- Paperback: 352 pages
- Publisher: Main Street Books; 1st edition (October 5, 1999)
- Language: English
- ISBN-10: 0385491751
- ISBN-13: 978-0385491754
- Product Dimensions: 6 x 0.8 x 9 inches
- Shipping Weight: 1.1 pounds (View shipping rates and policies)
- Average Customer Review: 14 customer reviews
- Amazon Best Sellers Rank: #1,437,324 in Books (See Top 100 in Books)
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Free Within Ourselves: Fiction Lessons for Black Authors 1st Edition
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Sure, Jewell Parker Rhodes is African American. Many of the writing traditions to which she refers in Free Within Ourselves--the slave narrative, trickster legends--are specific to African American culture. The resonant works of short fiction, reprinted here in their entirety, that she uses to illustrate fictional elements were written by such African Americans as Zora Neale Hurston, Charles Johnson, Toni Cade Bambara, and John Edgar Wideman. The 67 authors whose pearls of writing wisdom bring this book to its fine conclusion are all African American. Rhodes even bills her book as "fiction lessons for black authors." So why should the rest of us bother?
Because Rhodes has written a rich and vibrant guide to creating fiction, and she's engaged a whole community of celebrated writers to show us how it's done. Like the authors of many such books, Rhodes touches on all the expected aspects of fiction writing: character, plot, viewpoint, description, dialogue, theme, and revision. But as Rhodes takes a different approach, reading this book is like coming upon a familiar sight from a completely new angle. For instance, fiction writers tell stories. That's what they do. But black Americans, because slaves were not allowed to read or write, come from a strong and enduring oral storytelling tradition, a tradition that exists, in various forms, even today. Find a storyteller, recommends Rhodes, and write a page in his or her voice. "Listen for the 'gaps' in one of your family's stories," she says. "Listen for the silences, for what might be left unsaid, the secrets, then--imagine." Especially fine, too, is Rhodes's chapter on dialogue, which includes a section on subtext and a fascinating discussion about dialect, particularly apropos, as "African Americans often shift between standard and Black English."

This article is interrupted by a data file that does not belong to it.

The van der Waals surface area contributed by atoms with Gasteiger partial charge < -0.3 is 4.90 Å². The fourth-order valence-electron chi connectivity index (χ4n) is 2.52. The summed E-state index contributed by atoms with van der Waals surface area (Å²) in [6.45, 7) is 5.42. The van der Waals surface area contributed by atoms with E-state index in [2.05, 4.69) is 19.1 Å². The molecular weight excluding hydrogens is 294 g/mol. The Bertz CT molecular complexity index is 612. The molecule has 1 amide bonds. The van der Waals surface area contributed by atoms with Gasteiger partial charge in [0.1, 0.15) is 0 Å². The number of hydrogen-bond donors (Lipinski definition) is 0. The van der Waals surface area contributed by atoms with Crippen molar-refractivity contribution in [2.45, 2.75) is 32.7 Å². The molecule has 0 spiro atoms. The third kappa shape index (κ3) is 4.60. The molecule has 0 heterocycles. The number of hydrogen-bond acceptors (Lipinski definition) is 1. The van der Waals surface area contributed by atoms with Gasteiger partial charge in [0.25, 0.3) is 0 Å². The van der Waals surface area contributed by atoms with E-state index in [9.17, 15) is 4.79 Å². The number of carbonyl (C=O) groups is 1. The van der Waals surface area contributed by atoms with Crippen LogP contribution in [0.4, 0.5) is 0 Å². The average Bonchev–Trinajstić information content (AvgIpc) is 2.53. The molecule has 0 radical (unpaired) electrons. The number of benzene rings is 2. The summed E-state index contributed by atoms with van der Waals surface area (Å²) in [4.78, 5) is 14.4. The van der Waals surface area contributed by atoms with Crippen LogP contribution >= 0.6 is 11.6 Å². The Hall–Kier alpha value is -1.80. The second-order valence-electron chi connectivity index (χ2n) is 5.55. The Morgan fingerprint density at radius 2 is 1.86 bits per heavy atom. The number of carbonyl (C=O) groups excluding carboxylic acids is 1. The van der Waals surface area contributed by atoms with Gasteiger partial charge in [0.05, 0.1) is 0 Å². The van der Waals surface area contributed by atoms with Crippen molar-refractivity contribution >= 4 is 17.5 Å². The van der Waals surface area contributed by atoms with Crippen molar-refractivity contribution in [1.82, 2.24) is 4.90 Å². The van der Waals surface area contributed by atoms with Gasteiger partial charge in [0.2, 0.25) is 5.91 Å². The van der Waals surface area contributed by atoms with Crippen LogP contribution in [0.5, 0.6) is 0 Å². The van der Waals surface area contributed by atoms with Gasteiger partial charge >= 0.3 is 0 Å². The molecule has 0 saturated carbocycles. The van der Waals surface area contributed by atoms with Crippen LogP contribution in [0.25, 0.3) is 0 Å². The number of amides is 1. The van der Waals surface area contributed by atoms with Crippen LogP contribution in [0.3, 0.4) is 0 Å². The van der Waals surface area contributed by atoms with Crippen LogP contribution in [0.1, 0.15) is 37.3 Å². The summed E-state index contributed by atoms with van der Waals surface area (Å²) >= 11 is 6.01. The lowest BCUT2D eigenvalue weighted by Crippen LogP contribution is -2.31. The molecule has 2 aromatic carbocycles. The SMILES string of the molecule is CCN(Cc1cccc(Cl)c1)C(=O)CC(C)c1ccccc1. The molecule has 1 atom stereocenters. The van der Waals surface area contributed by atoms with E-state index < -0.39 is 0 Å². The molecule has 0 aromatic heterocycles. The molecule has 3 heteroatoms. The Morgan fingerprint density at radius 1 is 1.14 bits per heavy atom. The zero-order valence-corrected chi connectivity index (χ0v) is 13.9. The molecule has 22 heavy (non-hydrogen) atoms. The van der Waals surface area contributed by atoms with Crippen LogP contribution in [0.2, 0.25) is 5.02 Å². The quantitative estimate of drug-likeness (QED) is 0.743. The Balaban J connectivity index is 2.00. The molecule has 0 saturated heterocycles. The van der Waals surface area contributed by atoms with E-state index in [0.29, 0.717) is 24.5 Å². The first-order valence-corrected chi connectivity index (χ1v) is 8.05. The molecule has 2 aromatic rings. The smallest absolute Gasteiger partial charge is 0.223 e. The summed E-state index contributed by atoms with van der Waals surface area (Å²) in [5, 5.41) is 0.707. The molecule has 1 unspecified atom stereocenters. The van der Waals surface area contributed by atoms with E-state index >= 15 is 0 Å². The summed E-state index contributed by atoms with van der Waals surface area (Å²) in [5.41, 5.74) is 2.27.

Unlike the authors of many such books, Rhodes is well aware that most of us don't have eight hours a day to sit, uninterrupted, composing. There are jobs, dishes, children, and life to be lived. Still, she reminds us, "slowing down doesn't mean stopping." Do what you can. And remember: "This is your one and only life. Don't cheat yourself on your goals." --Jane Steinberg
Praise for Jewell Parker Rhodes's Magic City:
"A compelling page-turner that will keep readers hoping against hope that everything will, magically, turn out for the best." --The Atlanta Journal-Constitution
"Jewell Parker Rhodes's characters hover. They dance and sing and cry and whisper secrets in your ear." --Emerge